Tickets to Queensland Theatre’s 2022 Season are now on sale, giving the public the opportunity to secure seats to the first four shows: Who’s Afraid of Virginia Woolf?, First Casualty, don’t ask what the bird look like and Bernhardt/Hamlet.
Artistic Director Lee Lewis says she is looking forward to connecting with a wider audience this year through the diverse array of storytelling on stage. “2022 is full of big, brave, bold shows that will prove the power of live storytelling. The classics are seen with modern eyes, and our new plays speak to issues that matter to us right now. Boundaries will be pushed, complacency will be challenged and we will laugh a lot. We want to invite people who have never been to the theatre to take a chance on a story told live in front of them. And we want to welcome back audiences who love theatre into vivid worlds with rich characters, wrestling with ideas that are exciting. Life is better with theatre!” Lewis said.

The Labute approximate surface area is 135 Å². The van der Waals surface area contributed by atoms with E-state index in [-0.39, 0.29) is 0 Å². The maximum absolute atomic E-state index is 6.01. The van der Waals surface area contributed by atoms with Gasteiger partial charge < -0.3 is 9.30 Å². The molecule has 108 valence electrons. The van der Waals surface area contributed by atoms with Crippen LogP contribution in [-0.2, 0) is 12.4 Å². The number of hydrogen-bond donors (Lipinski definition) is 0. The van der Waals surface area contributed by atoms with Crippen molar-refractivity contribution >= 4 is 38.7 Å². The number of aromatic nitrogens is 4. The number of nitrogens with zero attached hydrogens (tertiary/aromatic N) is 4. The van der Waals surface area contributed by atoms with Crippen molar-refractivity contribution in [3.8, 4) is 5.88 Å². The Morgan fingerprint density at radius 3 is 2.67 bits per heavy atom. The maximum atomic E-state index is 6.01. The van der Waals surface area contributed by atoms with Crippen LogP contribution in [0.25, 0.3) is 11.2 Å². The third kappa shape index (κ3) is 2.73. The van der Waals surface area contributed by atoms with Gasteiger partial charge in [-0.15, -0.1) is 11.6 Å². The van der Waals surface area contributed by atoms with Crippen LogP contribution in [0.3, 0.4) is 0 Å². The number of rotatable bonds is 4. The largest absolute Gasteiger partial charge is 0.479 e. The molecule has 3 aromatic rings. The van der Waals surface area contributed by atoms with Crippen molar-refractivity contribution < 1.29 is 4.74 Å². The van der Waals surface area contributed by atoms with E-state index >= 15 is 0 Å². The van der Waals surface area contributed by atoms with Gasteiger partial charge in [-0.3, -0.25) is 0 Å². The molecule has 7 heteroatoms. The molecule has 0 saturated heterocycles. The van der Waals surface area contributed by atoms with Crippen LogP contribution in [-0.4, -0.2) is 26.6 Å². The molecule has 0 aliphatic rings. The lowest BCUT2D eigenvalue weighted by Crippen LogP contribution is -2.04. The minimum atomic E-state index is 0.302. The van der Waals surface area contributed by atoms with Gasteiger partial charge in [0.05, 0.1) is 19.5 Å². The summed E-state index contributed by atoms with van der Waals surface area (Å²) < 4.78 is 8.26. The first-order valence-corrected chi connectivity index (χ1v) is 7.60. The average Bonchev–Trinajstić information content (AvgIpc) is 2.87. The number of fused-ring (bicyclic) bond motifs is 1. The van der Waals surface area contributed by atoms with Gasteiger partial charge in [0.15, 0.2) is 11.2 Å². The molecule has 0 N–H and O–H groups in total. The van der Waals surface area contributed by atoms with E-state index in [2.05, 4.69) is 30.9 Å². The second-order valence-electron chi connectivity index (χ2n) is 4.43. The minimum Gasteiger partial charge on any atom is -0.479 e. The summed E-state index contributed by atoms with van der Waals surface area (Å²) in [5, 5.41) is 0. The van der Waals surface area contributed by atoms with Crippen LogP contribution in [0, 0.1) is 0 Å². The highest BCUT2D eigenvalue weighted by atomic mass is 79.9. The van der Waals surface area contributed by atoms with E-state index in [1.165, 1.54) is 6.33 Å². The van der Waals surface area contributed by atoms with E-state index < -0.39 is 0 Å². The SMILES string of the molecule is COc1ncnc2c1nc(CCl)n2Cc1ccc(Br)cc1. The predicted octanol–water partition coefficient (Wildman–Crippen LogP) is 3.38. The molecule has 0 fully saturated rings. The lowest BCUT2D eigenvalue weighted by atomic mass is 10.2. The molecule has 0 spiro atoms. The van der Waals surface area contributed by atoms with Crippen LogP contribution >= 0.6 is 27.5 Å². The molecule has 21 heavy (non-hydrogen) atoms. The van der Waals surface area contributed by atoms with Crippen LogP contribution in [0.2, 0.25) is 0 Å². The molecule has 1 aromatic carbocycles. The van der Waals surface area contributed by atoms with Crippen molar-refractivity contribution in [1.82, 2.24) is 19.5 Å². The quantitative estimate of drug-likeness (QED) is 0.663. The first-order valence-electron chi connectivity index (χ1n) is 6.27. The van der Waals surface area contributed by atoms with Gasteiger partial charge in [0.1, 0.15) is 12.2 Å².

Opening the season on February 12, Margaret Harvey is directing Edward Albee’s electrifying masterpiece, Who’s Afraid of Virginia Woolf?. Harvey will enthrall audiences with her fresh vision of the classic, offering a dangerously funny portrait of a marriage in crisis. After much anticipation, First Casualty, a world premiere that delves into the experiences of Australian soldiers at war – written by serving Australian Army Lieutenant Colonel, Christopher Johnston, will play from March 12.
From May, Hannah Belanszky will take audiences on a journey as she reflects on her experience as a fair skinned First Nations woman through don’t ask what the bird look like. Directed by Queensland Theatre’s Associate Artist, Isaac Drandic (City of Gold), this story explores our relationships to culture with a light touch of humour and a philosophical undercurrent.
Breaking boundaries in June, Lee Lewis takes on Theresa Rebeck’s Bernhardt/Hamlet. Following the real-life backstage story of Sarah Bernhardt as she upends the status quo, feminises the sacred role of the Prince of Denmark and attempts to save her debt-ridden theatre.
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